I´ve had two surgeries on my spine, the first one actually made it worse and the second one was a success and decreased my pain massively. It was a huge relief, but after some time it also came with a fear of the old pain levels returning. If being injured means that life sucks, hurting yourself is going to be something you dread. One thing that I do to deal with problems is to look back at what I have overcome before. Honestly, I don’t want to go through that again, but looking back, I know I can and I will do it again if needed. If you have a fear of something, try to look back at something that you have overcome, and ask yourself; how did you do it? Fuel up with the power from that moment and start using it now.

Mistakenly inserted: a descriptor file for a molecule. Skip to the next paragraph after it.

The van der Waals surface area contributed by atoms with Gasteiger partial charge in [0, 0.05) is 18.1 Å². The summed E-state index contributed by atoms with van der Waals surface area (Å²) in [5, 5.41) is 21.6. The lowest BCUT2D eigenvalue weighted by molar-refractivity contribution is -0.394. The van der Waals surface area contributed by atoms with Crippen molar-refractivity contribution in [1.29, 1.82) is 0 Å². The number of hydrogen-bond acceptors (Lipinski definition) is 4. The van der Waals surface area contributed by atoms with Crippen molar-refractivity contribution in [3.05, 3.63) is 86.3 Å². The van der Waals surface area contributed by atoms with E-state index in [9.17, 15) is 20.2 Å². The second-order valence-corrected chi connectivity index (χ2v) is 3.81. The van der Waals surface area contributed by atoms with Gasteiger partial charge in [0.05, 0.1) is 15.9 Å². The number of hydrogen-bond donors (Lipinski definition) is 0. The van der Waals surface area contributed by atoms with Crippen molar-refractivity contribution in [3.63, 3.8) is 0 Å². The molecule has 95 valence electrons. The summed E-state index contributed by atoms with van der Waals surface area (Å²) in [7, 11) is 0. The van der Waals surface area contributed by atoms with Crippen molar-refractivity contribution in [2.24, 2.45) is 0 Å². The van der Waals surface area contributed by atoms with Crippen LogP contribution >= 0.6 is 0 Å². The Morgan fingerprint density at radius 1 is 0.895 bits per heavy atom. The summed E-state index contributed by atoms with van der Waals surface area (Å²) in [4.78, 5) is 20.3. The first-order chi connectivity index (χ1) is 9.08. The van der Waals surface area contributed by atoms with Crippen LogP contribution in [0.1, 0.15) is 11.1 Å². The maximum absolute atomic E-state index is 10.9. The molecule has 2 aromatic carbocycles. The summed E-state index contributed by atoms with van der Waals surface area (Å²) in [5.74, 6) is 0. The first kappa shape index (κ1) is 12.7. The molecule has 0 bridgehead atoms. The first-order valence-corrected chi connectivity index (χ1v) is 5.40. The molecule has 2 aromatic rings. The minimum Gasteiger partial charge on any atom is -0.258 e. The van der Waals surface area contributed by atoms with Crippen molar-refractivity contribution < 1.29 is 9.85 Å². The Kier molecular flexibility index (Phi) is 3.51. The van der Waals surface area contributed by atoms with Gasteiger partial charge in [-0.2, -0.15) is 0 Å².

One of my “go to’s” to fuel up when things are hard is that I look back at moments that I know when times were hard. I do this to remind myself that I was happy and present in that moment, loving it even if I was injured and in pain. This gives me strength to do the same in tougher moments. Here are a few of those moments:
I have written an article about how to face fears, so if you want to read more about that check it out: Face your fears
Give yourself time to heal and allow yourself to be sad
When something is broken, your body will do everything to fix and protect it. This is a stressful mode, because your body declares war against the pain. A war that is ongoing with full force until either you rest, or it is healed. Recovery was personal and for me in the beginning. I wasted a lot of energy fighting some of my emotions and kept a brave face. I needed to let go of a lot of anger, frustration, jealousy and grief.